• IEEE will add draft standards to the IEEE Electronic Library and also integrate “smart objects”, such as mathematical equations, into their publications.

  • From the standards vendors, Techstreet was purchased by Thomson, and ILI Infodesk has a new website and offers a 40% discount to academic libraries. IHS will soon offer historical SAE standards.
    Topics raised during the question and answer period covered digital rights management, document management software, and the availability of online taxonomies.
My thanks to Keith for providing his notes from the session.

June 9, 2005

SLA Session - Future of Search Engines (Google View)

:: I attended a session at SLA in Toronto called The Future of Search Engines. One of the speakers was Cathy Gordon, Director of Business Development for Google. After stating that her opinions were her own, and didn't reflect those of Google, she began with a mini infomercial (standard fare, and expected) about the infamous search engine, noting that users can now search in >100 languages, it is the #1 search engine in 17 of 20 countries (didn't say which 17 countries, or the names of the other 3), and that Google powers 70% of all Internet searches. Google doesn't create its own content, tries to knock down spam results, and does not accept payment for inclusion. Users may submit web pages to Google for indexing, and currently it indexes >8 billion pages, and >12,000 news sources.

She mentioned "Premium Content" (apparently a new or forthcoming feature in which Google will somehow get behind subscription firewalls to for-fee dbs), and noted that book search results from Google Print are not integrated into Google web searches, as the pages from the books are not ranked.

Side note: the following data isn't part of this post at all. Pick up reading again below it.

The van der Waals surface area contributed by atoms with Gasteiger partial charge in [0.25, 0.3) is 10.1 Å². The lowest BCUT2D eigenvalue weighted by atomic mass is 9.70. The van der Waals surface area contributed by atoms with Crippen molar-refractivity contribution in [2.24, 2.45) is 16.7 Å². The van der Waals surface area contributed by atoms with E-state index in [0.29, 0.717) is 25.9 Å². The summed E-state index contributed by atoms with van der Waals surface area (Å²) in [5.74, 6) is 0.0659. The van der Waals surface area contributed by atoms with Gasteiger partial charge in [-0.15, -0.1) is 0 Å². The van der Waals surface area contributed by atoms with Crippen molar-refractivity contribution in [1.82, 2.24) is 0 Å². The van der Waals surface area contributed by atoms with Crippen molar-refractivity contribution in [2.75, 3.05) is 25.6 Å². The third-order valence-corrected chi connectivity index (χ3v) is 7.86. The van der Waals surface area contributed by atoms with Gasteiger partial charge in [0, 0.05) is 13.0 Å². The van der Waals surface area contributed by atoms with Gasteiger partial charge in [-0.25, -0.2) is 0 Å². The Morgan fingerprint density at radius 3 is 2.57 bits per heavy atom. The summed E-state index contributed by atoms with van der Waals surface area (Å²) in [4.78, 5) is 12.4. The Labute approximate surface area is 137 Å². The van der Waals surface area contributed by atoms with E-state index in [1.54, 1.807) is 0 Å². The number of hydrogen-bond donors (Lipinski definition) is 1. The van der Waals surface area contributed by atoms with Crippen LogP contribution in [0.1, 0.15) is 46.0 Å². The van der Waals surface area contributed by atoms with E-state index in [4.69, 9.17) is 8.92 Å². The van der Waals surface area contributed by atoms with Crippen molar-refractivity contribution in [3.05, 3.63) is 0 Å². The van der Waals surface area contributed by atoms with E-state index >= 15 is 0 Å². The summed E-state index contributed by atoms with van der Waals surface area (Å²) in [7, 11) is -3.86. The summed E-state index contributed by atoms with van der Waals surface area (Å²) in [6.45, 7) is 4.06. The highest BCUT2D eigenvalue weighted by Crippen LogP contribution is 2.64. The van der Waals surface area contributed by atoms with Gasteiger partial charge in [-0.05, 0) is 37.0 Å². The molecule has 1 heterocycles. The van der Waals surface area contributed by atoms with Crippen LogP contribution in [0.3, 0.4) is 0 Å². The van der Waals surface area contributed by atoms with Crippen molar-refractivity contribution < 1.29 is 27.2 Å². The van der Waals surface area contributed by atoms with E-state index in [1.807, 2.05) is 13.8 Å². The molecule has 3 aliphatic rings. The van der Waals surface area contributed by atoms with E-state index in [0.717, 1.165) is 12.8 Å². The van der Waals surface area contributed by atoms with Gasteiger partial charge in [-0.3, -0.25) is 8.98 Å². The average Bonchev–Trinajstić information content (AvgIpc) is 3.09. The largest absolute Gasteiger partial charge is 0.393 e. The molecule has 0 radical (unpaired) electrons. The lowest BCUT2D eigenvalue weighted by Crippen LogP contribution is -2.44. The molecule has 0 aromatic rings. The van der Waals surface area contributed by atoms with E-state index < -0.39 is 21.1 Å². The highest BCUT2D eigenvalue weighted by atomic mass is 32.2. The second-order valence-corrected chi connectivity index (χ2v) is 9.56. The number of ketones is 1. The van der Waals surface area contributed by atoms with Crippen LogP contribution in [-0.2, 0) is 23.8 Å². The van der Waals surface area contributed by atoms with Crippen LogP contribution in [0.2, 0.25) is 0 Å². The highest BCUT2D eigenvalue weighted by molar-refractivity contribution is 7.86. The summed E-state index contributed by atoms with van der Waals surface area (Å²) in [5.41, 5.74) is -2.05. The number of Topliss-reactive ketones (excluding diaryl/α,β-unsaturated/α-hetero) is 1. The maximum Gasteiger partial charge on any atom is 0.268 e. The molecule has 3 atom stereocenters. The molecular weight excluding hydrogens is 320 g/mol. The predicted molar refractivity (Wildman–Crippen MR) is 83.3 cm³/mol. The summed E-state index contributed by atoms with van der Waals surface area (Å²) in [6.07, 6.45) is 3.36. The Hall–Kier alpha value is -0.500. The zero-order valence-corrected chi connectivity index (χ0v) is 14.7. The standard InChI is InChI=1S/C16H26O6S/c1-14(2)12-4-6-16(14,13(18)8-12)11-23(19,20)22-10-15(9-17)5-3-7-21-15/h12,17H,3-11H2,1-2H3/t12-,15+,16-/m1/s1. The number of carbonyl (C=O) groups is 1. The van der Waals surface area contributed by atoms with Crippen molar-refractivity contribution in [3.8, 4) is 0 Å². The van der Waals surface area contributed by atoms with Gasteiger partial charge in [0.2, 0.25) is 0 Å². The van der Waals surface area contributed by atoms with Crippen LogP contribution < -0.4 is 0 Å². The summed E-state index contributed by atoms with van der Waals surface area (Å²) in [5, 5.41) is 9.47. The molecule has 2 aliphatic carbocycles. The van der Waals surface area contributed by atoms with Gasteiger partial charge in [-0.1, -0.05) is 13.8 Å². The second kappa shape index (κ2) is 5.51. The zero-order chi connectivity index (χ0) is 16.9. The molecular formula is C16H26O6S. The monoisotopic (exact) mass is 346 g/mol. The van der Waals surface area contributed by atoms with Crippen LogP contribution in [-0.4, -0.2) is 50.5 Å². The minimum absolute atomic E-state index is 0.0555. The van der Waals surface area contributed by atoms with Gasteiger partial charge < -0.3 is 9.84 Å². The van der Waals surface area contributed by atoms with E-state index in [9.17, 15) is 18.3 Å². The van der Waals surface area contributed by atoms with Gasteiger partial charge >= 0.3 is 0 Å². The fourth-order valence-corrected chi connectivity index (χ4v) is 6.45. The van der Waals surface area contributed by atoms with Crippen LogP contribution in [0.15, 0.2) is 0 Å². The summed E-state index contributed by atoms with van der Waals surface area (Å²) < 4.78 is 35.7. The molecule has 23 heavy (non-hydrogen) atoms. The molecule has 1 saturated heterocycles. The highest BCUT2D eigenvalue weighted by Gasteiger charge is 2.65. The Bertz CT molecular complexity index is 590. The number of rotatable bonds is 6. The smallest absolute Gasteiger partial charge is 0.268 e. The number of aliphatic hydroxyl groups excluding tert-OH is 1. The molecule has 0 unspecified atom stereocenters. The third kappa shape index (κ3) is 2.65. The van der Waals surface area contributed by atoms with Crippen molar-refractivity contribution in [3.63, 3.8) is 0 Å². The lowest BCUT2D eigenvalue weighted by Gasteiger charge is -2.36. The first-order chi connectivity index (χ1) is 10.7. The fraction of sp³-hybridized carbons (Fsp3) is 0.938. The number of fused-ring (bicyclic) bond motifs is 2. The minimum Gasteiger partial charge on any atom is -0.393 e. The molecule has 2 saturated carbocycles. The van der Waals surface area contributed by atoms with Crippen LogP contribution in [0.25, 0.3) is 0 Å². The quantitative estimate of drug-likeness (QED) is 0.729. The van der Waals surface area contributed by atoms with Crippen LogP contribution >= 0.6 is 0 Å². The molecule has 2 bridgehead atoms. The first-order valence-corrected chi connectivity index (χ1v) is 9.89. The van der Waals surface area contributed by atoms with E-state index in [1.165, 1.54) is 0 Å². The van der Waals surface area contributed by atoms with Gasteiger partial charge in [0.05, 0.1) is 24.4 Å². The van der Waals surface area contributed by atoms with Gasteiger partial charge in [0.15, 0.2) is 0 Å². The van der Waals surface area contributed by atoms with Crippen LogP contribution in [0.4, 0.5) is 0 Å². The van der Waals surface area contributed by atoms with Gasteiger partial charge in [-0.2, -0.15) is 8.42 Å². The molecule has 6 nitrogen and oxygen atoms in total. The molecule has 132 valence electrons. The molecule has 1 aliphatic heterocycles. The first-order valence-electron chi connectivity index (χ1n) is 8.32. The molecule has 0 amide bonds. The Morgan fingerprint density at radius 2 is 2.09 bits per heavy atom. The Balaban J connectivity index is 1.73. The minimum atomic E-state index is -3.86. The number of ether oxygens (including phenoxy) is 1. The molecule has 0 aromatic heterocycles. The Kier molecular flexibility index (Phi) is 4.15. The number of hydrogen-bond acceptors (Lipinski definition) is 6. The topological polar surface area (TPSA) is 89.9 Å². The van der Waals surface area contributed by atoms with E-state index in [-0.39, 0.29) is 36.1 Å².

In discussing Google Scholar, she said it was created by an engineer looking for scholarly content. Some dbs and full-text scholarly journals are being indexed, along with theses, dissertations, books, technical reports, and other material. When asked about a source list of what is indexed in Google Scholar, she said she didn't know exactly why this still isn't being offered by Google. GS uses link resolvers to allow for access to articles on an IP-authenticated machine (where the institution subscribes to the publication in which the article is found).

As for the topic of the session itself, Gordon believes that users will continue to demand more control, while the search engine will become more personal and sophisticated but must remain simple to use. The depth, breadth and type of searchable content will continue to expand, and the challenge is to present this variety of information in a coherent and cohesive manner. Geographic and language barriers will continue to decrease, and desktop tethering will be eliminated - i.e., the need to have a desktop computer to search will no longer be the case as searching becomes ubiquitious. To this end, Google offers the option of personalizing your Google homepage, along with My Search History.

She summarized as follows: searching remains a primitive function, users must be at the centre of improvements, the increasing amounts of searchable information will require innovative solutions to manage its complexity, and searching must be accessible at any time, from any location, using any device.